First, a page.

This was not just some mild oh that didn’t go too well, did it and not even a slightly less mild shit, that went bad, didn’t it. No, this was a full on death. Like…well, I will leave it to your imagination. Only you can’t imagine how bad it was.

Now, I have many ideas about what might have gone wrong. Took the wrong lipstick for starters. But I dunno, it was so bad, I don’t think it’s worth dwelling on it for too long, because I don’t know that there’s much I can learn from it. The only thing I can think there is to learn is that even when you die you are still alive to tell the tale.

The pity of it is, is that because of a few other things going on right now, I’m not going back on stage for another month at which point I am in quite an important gig. It does not bode well, does it?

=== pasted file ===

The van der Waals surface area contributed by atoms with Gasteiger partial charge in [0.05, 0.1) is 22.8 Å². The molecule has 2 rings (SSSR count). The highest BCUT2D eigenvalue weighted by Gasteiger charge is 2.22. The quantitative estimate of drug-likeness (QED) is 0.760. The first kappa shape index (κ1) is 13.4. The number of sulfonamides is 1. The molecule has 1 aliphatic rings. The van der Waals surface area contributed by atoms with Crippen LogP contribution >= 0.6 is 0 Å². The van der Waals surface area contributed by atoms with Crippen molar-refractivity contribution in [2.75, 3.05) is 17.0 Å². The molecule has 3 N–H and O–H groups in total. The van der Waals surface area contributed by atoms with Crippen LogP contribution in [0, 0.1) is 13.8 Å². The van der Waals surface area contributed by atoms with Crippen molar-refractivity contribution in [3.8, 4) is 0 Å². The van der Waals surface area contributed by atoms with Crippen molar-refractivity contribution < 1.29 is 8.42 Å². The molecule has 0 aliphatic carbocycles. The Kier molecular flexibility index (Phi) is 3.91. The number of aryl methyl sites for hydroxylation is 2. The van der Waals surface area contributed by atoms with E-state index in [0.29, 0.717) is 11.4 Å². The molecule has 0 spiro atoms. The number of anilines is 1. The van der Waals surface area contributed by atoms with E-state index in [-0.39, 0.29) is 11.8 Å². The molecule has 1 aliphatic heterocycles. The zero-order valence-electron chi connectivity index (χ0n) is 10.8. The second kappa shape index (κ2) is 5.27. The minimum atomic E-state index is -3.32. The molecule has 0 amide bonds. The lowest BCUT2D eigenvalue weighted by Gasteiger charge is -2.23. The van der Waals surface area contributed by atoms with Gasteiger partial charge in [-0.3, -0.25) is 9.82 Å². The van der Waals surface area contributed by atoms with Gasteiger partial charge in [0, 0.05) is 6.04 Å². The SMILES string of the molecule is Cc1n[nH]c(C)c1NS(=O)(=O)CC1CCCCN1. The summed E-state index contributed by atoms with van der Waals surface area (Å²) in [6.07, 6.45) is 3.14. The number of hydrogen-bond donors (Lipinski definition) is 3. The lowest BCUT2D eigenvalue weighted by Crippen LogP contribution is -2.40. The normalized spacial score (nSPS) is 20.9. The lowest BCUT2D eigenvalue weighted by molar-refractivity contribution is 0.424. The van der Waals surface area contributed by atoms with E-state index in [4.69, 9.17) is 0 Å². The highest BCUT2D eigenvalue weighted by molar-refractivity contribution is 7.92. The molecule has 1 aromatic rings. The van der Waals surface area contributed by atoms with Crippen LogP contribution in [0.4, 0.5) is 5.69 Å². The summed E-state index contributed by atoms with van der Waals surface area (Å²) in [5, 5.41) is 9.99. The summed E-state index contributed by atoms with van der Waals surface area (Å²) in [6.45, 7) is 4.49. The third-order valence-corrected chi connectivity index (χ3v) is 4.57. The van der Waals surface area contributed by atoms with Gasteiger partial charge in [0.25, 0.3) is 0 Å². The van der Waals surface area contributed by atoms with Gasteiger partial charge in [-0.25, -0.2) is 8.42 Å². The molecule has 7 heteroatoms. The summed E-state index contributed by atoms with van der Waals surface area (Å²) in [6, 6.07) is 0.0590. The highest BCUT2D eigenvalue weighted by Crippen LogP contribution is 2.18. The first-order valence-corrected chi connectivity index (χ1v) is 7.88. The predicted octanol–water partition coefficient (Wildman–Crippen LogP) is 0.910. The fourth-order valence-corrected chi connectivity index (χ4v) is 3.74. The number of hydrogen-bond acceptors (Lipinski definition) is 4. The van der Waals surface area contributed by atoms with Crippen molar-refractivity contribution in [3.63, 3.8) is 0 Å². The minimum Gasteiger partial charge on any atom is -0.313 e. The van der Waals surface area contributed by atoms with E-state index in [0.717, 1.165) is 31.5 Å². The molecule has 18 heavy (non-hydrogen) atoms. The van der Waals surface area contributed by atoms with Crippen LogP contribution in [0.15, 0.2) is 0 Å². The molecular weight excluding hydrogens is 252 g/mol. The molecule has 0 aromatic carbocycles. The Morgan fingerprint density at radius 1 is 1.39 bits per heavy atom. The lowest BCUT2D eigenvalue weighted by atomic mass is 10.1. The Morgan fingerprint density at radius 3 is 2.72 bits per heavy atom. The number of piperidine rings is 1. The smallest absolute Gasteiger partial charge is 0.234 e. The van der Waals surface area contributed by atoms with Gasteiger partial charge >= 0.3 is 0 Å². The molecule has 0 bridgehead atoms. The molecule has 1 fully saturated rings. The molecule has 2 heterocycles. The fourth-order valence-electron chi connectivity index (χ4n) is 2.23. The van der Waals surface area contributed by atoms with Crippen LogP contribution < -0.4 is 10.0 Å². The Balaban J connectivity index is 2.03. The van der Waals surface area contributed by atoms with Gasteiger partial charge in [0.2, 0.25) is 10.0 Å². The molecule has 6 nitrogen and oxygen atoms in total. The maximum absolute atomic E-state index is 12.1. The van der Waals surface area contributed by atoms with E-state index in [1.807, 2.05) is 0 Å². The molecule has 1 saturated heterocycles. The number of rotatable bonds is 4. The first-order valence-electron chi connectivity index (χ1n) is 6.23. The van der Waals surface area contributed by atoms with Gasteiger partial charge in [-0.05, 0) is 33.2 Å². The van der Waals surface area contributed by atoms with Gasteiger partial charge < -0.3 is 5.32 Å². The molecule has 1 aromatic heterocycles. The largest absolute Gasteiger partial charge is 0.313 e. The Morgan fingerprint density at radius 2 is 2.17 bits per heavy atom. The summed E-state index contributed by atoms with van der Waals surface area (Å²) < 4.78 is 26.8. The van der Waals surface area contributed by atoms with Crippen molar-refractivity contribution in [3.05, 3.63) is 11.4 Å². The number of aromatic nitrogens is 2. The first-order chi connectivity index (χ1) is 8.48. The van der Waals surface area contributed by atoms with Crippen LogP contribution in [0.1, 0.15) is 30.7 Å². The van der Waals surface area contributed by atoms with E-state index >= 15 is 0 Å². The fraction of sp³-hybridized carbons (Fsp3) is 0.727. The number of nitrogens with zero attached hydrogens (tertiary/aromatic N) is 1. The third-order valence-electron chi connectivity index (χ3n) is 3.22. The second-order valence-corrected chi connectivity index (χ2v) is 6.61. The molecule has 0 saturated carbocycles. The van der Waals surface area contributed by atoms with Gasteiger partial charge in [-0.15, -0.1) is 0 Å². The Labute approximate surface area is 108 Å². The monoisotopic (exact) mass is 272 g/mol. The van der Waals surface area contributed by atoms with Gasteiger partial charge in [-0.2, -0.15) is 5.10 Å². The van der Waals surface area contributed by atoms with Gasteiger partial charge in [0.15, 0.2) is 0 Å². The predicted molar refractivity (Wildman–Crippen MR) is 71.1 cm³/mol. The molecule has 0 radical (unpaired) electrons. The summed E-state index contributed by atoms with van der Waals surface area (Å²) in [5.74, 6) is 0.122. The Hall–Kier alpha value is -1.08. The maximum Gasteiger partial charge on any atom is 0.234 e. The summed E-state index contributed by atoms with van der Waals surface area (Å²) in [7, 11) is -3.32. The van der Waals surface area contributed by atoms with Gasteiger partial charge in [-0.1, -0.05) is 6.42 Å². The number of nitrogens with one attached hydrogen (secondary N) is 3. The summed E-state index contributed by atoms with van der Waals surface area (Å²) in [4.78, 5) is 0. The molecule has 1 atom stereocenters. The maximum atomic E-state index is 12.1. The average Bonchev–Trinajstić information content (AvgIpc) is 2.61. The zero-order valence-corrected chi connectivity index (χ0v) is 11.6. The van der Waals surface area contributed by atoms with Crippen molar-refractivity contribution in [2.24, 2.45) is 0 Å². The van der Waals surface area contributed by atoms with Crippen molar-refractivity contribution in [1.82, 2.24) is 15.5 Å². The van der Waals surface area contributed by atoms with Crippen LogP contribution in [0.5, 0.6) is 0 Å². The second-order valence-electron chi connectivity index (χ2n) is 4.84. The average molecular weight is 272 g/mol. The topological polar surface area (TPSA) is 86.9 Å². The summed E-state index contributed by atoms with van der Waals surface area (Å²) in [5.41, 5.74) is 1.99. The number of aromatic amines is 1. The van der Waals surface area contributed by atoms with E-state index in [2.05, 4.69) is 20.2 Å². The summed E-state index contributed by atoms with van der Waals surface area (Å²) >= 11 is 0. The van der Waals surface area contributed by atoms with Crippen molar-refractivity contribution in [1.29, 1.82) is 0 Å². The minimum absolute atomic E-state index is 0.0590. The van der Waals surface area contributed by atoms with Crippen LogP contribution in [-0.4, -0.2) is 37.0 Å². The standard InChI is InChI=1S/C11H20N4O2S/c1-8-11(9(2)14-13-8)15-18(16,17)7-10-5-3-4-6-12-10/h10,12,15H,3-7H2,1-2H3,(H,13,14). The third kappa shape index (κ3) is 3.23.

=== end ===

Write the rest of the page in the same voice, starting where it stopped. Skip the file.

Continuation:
In other news, my new wool from Bendigo Woollen Mills arrived, and I have started what is proving to be a very beautiful jumper which begins with a large amount of moss rib, a truly beautiful stich. I’m sure that’s not how most comedians console themselves.

And in other, other news, the Tooth Fairy did come. She left a note which ended ‘PS Your house is very messy. I hope that you will help your Mum and Dad to clean it up.’ Never miss an opportunity.

PS Thanks for your comments on the last post, which I will digest and answer tomorrow.